This is Thailand
For those of you with questions regarding Thailand, Thai culture, history, tourism, laws, rules, food, nightlife, subculture, dating, or generally anything as long as it is relevant, we have a panel of experts ready to respond to your enquiries. Email: [email protected]
Is there anywhere I can eat Vietnamese sandwiches (banh mi) in Chiang Mai?
Sophie (intern): There are plenty of great Vietnamese restaurants in Chiang Mai, like VT Nam Nueng on Lamphun Road, Le Gong Kum on Huay Kaew Road and My Vietnamese Food also on Huay Kaew Road. One of the best places to find banh mi, however, is Sai Gon Oi, right next door to Kelly’s Bistro at Mee Chok Plaza in Fa Ham. The banh mi with grilled pork and pate paste is particularly yummy and is priced at only 40 baht. Their main entrees are priced between 60-75 baht. Their food does not use MSG or food-flavouring enhancers like the ones used in many other restaurants.
I want to get in shape but can’t afford a gym membership and need some help getting motivated. Any ideas?
Hilary: Sure, there are tonnes of local endorphin-fuelled groups of people doing a variety of different fitness activities in Chiang Mai. If you love to run long distance, check out the Chiang Mai Ultrarunners Group on Facebook. For something a bit more varied, the Chiang Mai Fitness group meets up three to four times a week at 8 a.m. to partake in “a mix of crossfit, strength training, cardio and high intensity interval training” (www.facebook.com/groups/chiangmaifitness). For cycling enthusiasts, there are plenty of likeminded individuals and events to be found at www.bicyclethailand.com. Interested in dancing yourself fit? Check out Salsa Club Chiang Mai (www.facebook.com/groups/ salsaclubchiangmai). For yogis in search of buddies, join the Chiang Mai Yoga group on Facebook. There are also a variety of expat sports teams in Chiang Mai that meet up for games and tournaments regularly, including football, ball hockey, ultimate frisbee and softball; check out the story we wrote about them in Citylife (They Got Game, March 2013, www.chiangmainews.com). Finally, for those who like to combine their fitness with a bit of booze, check out the fun-loving Chiang Mai Hash House Harriers (a.k.a. “drinkers with a running problem”) at www.chiangmaihhh.com.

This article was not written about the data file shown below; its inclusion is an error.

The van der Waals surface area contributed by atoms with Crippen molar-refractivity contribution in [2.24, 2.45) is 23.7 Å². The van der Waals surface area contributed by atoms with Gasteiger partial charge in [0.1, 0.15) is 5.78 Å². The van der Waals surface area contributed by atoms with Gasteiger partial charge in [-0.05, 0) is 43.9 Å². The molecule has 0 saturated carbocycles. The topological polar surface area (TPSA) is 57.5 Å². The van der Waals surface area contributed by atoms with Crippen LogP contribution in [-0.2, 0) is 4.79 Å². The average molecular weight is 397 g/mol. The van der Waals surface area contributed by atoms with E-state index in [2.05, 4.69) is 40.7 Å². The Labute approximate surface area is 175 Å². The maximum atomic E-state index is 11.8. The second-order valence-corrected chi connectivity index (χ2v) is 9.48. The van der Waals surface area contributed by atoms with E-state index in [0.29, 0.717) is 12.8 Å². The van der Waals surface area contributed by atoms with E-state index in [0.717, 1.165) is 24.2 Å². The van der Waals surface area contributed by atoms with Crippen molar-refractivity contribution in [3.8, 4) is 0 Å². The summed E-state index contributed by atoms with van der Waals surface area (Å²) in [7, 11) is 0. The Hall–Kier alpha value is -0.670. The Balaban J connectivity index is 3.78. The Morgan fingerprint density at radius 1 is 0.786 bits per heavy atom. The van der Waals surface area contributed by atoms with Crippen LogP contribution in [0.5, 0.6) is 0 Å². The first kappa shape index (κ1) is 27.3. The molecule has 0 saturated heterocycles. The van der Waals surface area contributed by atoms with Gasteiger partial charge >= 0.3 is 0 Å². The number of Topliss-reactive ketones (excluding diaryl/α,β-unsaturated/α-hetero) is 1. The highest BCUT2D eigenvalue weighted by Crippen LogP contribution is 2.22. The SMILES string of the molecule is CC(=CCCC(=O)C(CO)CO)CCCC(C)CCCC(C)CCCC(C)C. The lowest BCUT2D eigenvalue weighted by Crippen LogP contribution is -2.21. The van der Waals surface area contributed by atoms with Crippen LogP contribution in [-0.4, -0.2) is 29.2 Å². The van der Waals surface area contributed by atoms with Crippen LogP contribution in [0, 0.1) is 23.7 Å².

Where are some good ladyboy shows in Chiang Mai?
Sophie (intern): Unfortunately, the most popular ladyboy show in Chiang Mai, Simon Cabaret, has closed down. There is, however, a ladyboy cabaret every night at 9:00 p.m. at Anusarn Market at the Night Bazaar. You either have to buy a drink or pay 200 baht in admission to watch the show.
I want to go to Burma from Chiang Mai. What is the best way to get there? Can I cross over by land at Mae Sai or do I have to fly in?
Sophie (intern): The border to Burma is about 4-5 hours from Chiang Mai. The main ways of getting there overland are by local bus (210 baht each way), direct van catering to visa runs (approx. 600 baht), tour van that stops at sights along the way (approx. 900 baht), or private taxi/van (approx. 2000 baht). If travelling by land, the authorities will keep your passport at the border and you will get a pass to use in the local area. However, you are not allowed to leave the border region (only a few square kilometres, and not exactly the best Burma has to offer). When you return to Thailand, you will exchange the pass for your passport at the border. Nok Air offers cheap flights from Chiang Mai to Mae Sot, a town in western Thailand that shares a border with Burma. From Mae Sot it is possible to cross the Moei River for a day trip into the Burmese town of Myawaddy. Here, you will also have to turn in your passport and given a pass to spend the day in the border region. You will be ordered to return back to Mae Sot before 5 p.m. otherwise you will not get your passport back. As such, if you’re looking to actually explore the country, the best way to get to Burma is to enter Rangoon (Yangon) Mandalay, or Nay Pyi Taw by plane. Air Asia, Bangkok Airways and Nok Air offer two-ticket flights – one from Chiang Mai to Bangkok, then another from Bangkok to Burma. There are some direct flights from Chiang Mai through Burmese airlines such as Air Bagan. Whether you cross over land or fly in, your trip will involve a stop and formal check-in. Just note that you’ll need a visa before arriving in Burma, which you can get at the embassy in Bangkok, or though a Thai travel agent or visa service like www.myanmarvisa.com. Also, you should bring crisp, unfolded US dollars to Burma in order to receive the best exchange rates. Don’t expect widespread access to ATMs.